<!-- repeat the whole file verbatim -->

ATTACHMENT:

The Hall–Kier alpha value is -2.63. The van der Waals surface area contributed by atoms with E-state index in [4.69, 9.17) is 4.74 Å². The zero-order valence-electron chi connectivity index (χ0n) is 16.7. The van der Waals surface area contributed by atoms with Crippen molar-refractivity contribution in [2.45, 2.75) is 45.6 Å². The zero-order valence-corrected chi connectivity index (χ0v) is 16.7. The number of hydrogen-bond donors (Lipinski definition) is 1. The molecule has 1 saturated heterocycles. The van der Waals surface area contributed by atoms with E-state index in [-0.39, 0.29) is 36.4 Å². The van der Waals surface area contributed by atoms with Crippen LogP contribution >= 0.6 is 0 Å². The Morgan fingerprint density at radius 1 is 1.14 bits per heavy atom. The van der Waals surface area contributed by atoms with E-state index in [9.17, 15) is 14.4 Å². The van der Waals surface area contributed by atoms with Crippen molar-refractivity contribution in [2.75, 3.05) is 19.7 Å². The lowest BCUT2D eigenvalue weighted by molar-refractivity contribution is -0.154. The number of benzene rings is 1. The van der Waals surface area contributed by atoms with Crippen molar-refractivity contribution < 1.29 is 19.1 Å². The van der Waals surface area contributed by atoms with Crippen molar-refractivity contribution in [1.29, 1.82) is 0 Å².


The Hall–Kier alpha value is -2.63. The van der Waals surface area contributed by atoms with E-state index in [4.69, 9.17) is 4.74 Å². The zero-order valence-electron chi connectivity index (χ0n) is 16.7. The van der Waals surface area contributed by atoms with Crippen molar-refractivity contribution in [2.45, 2.75) is 45.6 Å². The zero-order valence-corrected chi connectivity index (χ0v) is 16.7. The number of hydrogen-bond donors (Lipinski definition) is 1. The molecule has 1 saturated heterocycles. The van der Waals surface area contributed by atoms with E-state index in [-0.39, 0.29) is 36.4 Å². The van der Waals surface area contributed by atoms with Crippen LogP contribution >= 0.6 is 0 Å². The Morgan fingerprint density at radius 1 is 1.14 bits per heavy atom. The van der Waals surface area contributed by atoms with E-state index in [9.17, 15) is 14.4 Å². The van der Waals surface area contributed by atoms with Crippen molar-refractivity contribution in [2.75, 3.05) is 19.7 Å². The lowest BCUT2D eigenvalue weighted by molar-refractivity contribution is -0.154. The number of benzene rings is 1. The van der Waals surface area contributed by atoms with Crippen molar-refractivity contribution < 1.29 is 19.1 Å². The van der Waals surface area contributed by atoms with Crippen molar-refractivity contribution in [1.29, 1.82) is 0 Å².